Christopher Griffis said...

I agree with Jeffery about the tighter checks on these prison workers. As Jefferey also said there is a lack of individuals who are becoming prison guards. A simple google search yielded that there are 6.7 inmates per prison guards and administrative staff. The simple matter is that there are not enough people managing these prisoners because of the lack of pay. Yes there needs to be tighter security on the staff at prisons but no matter how many security checks there are these guards are going to be influenced at the opportunity to gain more money. As the article mentions, the average prison guard was making more than 34% less then the national average salary in the US. If there were more incentives to prison staff jobs then there would be more guards and less illegal activity influencing these guards.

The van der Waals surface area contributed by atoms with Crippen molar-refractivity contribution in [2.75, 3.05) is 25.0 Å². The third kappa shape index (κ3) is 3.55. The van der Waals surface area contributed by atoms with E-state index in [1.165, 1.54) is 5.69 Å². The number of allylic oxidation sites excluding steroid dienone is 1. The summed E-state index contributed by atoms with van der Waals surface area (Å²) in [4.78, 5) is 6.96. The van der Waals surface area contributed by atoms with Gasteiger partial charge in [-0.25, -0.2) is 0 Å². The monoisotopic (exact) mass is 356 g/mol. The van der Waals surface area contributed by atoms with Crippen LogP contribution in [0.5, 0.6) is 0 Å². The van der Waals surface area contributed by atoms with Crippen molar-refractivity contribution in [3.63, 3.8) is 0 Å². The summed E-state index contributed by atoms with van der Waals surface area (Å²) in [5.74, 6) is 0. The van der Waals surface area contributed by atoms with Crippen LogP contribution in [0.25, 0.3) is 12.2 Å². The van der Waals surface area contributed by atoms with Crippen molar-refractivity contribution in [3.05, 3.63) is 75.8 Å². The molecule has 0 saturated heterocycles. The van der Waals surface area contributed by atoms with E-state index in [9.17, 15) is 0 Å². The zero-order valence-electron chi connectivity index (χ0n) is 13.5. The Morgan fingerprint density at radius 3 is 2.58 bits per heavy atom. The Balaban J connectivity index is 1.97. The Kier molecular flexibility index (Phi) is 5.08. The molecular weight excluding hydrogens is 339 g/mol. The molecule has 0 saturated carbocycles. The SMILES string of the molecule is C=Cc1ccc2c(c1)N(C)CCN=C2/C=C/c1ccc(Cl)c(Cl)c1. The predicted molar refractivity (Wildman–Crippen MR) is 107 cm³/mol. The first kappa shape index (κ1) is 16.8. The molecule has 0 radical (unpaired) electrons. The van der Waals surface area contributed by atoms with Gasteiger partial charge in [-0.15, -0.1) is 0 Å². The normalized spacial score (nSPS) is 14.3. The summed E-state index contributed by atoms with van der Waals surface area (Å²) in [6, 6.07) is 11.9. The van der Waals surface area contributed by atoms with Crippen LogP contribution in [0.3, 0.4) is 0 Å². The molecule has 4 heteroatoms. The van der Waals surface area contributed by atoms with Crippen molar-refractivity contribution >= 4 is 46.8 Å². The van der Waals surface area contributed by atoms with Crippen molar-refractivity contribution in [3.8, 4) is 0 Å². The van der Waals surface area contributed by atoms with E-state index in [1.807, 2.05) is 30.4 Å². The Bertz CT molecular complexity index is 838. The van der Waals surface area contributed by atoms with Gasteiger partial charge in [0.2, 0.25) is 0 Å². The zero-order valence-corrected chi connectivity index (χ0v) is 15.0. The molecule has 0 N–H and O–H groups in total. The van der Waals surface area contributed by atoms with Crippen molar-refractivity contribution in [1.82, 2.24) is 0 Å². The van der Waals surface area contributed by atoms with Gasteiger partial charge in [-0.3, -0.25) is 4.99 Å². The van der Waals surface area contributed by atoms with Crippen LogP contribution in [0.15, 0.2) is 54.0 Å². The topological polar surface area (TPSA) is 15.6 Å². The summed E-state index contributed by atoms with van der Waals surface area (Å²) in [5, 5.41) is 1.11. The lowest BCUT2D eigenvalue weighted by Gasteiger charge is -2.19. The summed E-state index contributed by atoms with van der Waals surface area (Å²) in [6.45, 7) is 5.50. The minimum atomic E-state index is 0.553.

Source: http://www.washingtontimes.com/news/2008/mar/7/more-prisoners-more-guards/

Tara Young said...

I agree with Chris and Jeffery that there need to be stricter background checks on the prison workers. Because of the temptation of selling things to inmates on the side to increase their income, one possible option to lessen corruption is regular checks on the workers rather than just when hiring (not sure if they already have that). It is a good point that there is low pay and lack of people wanting the jobs at prisons, but that shouldn't mean that under qualified people run the prisons containing dangerous inmates. I also agree with Chris that incentives for prison workers might increase the pool of people whole would work there. Prison staff corruption is a big problem as the prison is supposed to work towards helping the inmates become better citizens rather than aid them in more illegal actions.